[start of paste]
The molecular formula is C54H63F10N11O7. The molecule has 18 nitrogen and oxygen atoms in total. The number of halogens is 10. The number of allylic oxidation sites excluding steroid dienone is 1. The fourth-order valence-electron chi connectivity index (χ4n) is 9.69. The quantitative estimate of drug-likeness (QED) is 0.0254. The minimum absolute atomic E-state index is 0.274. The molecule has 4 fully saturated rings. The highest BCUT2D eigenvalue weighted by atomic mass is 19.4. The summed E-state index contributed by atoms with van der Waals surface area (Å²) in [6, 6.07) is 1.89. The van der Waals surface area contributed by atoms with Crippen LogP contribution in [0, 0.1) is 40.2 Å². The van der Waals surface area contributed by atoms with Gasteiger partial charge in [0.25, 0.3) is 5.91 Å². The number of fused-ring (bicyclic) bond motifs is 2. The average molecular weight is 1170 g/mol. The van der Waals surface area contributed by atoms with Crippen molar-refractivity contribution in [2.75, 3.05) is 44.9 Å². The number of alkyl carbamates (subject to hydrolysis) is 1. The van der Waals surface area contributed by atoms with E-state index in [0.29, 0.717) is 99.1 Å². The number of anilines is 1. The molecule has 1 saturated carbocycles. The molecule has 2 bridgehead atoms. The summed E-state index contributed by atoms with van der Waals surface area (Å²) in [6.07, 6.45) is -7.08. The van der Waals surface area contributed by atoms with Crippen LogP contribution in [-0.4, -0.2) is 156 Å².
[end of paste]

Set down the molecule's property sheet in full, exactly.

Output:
The molecular formula is C54H63F10N11O7. The molecule has 18 nitrogen and oxygen atoms in total. The number of halogens is 10. The number of allylic oxidation sites excluding steroid dienone is 1. The fourth-order valence-electron chi connectivity index (χ4n) is 9.69. The quantitative estimate of drug-likeness (QED) is 0.0254. The minimum absolute atomic E-state index is 0.274. The molecule has 4 fully saturated rings. The highest BCUT2D eigenvalue weighted by atomic mass is 19.4. The summed E-state index contributed by atoms with van der Waals surface area (Å²) in [6, 6.07) is 1.89. The van der Waals surface area contributed by atoms with Crippen LogP contribution in [0, 0.1) is 40.2 Å². The van der Waals surface area contributed by atoms with Gasteiger partial charge in [0.25, 0.3) is 5.91 Å². The number of fused-ring (bicyclic) bond motifs is 2. The average molecular weight is 1170 g/mol. The van der Waals surface area contributed by atoms with Crippen molar-refractivity contribution in [2.75, 3.05) is 44.9 Å². The number of alkyl carbamates (subject to hydrolysis) is 1. The van der Waals surface area contributed by atoms with E-state index in [0.29, 0.717) is 99.1 Å². The number of anilines is 1. The molecule has 1 saturated carbocycles. The molecule has 2 bridgehead atoms. The summed E-state index contributed by atoms with van der Waals surface area (Å²) in [6.07, 6.45) is -7.08. The van der Waals surface area contributed by atoms with Crippen LogP contribution in [-0.4, -0.2) is 156 Å².